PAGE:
1261 Views |  Like

Everything You Need to Know About Tamil New Year

Email this to someoneShare on FacebookShare on Google+Pin on PinterestTweet about this on TwitterShare on LinkedIn

by Sangeetha Thanapal

Annually, the middle of April brings some of the most important festivals for many South Asians. One of these is Tamil New Year. It is known in Tamil as Puthandu, which is a contraction of the Tamil words Puthu meaning ‘New’ and Andu, meaning ‘Year.’ Sometimes it is also called Varusha Pirappu or ‘birth of the new year.’

Tamil New Year is usually observed on April 14 and is considered the beginning of the new Tamil calendar. The day is celebrated by Tamils in India and Sri Lanka, as well as the general Tamil diaspora all over the world, which is estimated to be around 4.5 million people. Tamil New Year is a public holiday in both Tamil Nadu and Sri Lanka.

As with many important dates within South Asian cultures, this day is also shared with other festivals such as Vishu in Kerala and Vaisakhi in North India.

[Read Related: “Vaisakhi: Celebrating the Creation of the Sikh Community“]

Why is it celebrated?

The Tamil calendar follows a sixty-year cycle in which the new year begins in the month Chittirai. Just like January is the first month of the Gregorian calendar, Chittirai is the first month of the Tamil calendar, and the 14th of April is the first day of this month.

Furthermore, each Tamil new year is given its own name. The Tamil New Year of 2016-2017 was named Dhunmuki and the Tamil New Year that we are embarking on today is called Hevilambi. The current sixty-year cycle started in 1987 and will end in 2047.

Tamil New Year represents the end of the old year, and the leaving behind of all the problems that might have marred the year before, in the hopes that this coming year is your best year yet!

How is it celebrated?

Just like Deepavali, the house is cleaned thoroughly the night before in order to signify the washing away of any negativity of the past year. In the morning, a ritual called kanni, meaning ‘auspicious sight’, takes place, where the first thing that people view this day is a tray of fruit, flowers, jewelry, coins; items that signify abundance and wealth.

Tamils will draw kolams in the front of their homes or doorsteps. Kolams are usually drawn in coarse rice flour. This is meant to invite ants, birds and other small creatures to eat it, thus welcoming other beings into one’s home. It is a sign meant to invite living creatures into your life, in the hopes that Lakshmi, the Goddess of prosperity and wealth, will follow.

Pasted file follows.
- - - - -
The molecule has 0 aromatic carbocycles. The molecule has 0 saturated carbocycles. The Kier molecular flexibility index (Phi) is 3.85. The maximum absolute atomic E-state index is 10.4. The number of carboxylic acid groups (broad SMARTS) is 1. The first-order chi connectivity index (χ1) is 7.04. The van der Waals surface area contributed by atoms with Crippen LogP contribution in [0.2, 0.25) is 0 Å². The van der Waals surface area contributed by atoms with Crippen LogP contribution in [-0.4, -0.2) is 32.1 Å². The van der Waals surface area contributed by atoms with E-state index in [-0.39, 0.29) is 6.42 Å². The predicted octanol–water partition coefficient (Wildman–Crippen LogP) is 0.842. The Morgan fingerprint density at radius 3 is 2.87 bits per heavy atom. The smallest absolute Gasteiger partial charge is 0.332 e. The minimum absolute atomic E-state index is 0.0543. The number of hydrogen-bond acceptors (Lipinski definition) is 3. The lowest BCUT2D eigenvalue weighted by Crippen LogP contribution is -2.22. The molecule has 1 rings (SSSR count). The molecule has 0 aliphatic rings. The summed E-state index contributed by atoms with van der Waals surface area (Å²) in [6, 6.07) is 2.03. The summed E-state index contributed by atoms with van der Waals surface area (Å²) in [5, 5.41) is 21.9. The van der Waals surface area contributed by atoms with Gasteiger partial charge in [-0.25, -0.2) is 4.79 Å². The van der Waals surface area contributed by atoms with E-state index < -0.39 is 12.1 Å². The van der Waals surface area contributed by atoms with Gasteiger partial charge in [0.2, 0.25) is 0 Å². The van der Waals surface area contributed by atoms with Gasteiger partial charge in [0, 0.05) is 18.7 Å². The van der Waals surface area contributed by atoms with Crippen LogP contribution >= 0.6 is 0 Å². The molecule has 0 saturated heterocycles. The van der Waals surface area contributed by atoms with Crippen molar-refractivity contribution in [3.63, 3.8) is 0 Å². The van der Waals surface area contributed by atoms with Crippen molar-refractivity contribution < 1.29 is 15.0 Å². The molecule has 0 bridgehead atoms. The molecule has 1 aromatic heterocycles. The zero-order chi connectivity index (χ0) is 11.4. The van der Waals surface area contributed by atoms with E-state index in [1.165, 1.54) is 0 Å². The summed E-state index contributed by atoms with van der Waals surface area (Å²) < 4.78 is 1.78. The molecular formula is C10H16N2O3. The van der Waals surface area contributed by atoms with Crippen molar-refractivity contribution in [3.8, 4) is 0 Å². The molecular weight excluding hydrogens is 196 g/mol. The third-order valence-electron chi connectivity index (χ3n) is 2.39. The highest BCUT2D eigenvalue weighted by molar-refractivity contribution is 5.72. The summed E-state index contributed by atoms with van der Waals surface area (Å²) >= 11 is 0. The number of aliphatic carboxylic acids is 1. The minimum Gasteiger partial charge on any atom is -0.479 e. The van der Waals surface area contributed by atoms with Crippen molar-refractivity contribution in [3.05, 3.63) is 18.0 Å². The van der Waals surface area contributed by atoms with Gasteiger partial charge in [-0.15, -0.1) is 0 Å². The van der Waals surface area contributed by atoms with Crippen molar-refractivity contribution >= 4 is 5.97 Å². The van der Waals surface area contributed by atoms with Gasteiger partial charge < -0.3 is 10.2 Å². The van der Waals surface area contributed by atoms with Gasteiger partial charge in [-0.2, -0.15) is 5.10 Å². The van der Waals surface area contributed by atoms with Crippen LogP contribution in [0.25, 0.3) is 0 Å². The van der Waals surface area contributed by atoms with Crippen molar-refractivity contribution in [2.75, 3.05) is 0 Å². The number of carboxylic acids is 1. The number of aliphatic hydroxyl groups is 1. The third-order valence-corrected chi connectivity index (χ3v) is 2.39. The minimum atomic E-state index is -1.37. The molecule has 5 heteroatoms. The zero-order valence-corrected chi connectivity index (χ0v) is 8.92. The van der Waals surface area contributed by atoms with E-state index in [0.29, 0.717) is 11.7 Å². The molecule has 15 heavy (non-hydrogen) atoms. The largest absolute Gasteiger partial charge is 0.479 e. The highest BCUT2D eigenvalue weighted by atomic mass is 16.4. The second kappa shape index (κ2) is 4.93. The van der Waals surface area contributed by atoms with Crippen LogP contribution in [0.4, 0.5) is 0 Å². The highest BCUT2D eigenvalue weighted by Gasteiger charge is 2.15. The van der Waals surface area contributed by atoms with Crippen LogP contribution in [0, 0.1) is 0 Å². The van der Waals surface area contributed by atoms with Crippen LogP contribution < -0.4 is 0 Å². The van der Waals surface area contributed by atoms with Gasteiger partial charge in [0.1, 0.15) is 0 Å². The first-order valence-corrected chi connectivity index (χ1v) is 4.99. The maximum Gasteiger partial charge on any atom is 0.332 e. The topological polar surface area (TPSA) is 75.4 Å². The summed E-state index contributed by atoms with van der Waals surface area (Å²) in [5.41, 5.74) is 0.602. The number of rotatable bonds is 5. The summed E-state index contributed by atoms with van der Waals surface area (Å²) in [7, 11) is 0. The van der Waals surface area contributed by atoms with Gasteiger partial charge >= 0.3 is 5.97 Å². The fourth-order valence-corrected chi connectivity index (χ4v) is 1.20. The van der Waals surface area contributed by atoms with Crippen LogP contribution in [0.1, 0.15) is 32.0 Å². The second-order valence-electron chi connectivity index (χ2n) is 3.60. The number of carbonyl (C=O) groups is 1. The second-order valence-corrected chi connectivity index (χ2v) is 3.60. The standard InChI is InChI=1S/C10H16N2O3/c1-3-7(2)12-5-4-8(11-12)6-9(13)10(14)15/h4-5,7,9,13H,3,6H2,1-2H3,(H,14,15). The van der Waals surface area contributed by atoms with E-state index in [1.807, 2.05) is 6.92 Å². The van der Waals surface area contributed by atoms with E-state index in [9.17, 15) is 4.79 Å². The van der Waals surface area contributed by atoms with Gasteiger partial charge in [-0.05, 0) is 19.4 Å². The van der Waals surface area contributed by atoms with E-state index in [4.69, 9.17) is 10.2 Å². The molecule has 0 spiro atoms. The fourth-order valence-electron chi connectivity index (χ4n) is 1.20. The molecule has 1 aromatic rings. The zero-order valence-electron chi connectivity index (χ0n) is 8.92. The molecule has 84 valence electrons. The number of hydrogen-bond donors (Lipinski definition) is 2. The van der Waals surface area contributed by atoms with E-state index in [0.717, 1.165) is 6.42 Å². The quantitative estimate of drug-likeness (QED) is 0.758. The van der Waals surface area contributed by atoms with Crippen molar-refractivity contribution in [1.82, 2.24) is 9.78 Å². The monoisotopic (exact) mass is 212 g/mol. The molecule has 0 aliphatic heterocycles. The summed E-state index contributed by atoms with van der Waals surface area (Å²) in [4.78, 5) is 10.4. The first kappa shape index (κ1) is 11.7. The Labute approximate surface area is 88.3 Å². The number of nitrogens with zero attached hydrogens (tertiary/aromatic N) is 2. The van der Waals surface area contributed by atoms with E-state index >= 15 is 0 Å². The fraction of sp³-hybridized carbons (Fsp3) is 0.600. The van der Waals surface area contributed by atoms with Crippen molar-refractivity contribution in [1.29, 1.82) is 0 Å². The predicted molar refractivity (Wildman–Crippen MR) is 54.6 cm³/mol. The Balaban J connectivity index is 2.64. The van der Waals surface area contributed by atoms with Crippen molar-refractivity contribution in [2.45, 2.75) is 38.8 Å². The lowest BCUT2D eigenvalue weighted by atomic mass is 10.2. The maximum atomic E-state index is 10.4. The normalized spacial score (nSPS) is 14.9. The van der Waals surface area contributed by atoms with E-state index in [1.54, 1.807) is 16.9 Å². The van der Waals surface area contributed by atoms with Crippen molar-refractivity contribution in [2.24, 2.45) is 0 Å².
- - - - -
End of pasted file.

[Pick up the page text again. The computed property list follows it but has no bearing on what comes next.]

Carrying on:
In modern times, some kolams are stuck onto the doorstep of houses instead of being drawn, but all of them have a lamp in the centre called the kuthuvillakku.  In many South Asian traditions, lamps and light are symbols of knowledge that dispel darkness in the mind and in life.

[Read Related: “What Diwali Means to Young South Asian Americans Celebrating Away from Home“]

Tamils usually eat vegetarian food on this day and will pray at home or in temples. Priests will open the new year’s almanac on this day as well, and proceed to forecast the next year’s predictions for the Tamil horoscopes.

Sri Lankan Tamils further observe this day by conducting the first financial dealing of the Tamil year. This is called Kai-vishesham and it is a tradition where elders give money to the younger generation as a mark of blessing.

Tamils all over the world continue to observe these customs in similar ways, tying an age old civilization together with our traditions and histories. For many of us, it is a time to spend with our families, reminiscing on the past, and looking towards the future.

On this Tamil New Year, may you be blessed with happiness and success in the coming year.

Iniye Puthandu Vazhtukkal–Happy Tamil New Year to all!


sangeetha thanapalSangeetha Thanapal is an anti-racism artist, writer and activist. Her work focuses on race issues in Asia and Australia. She is the originator of the term ‘Chinese Privilege,’ which situates systemic and institutionalized racism amongst people of color in Singapore. She holds a Master of Arts in Social & Political Thought from the University of Sussex and currently resides in Melbourne.

Email this to someoneShare on FacebookShare on Google+Pin on PinterestTweet about this on TwitterShare on LinkedIn

Comments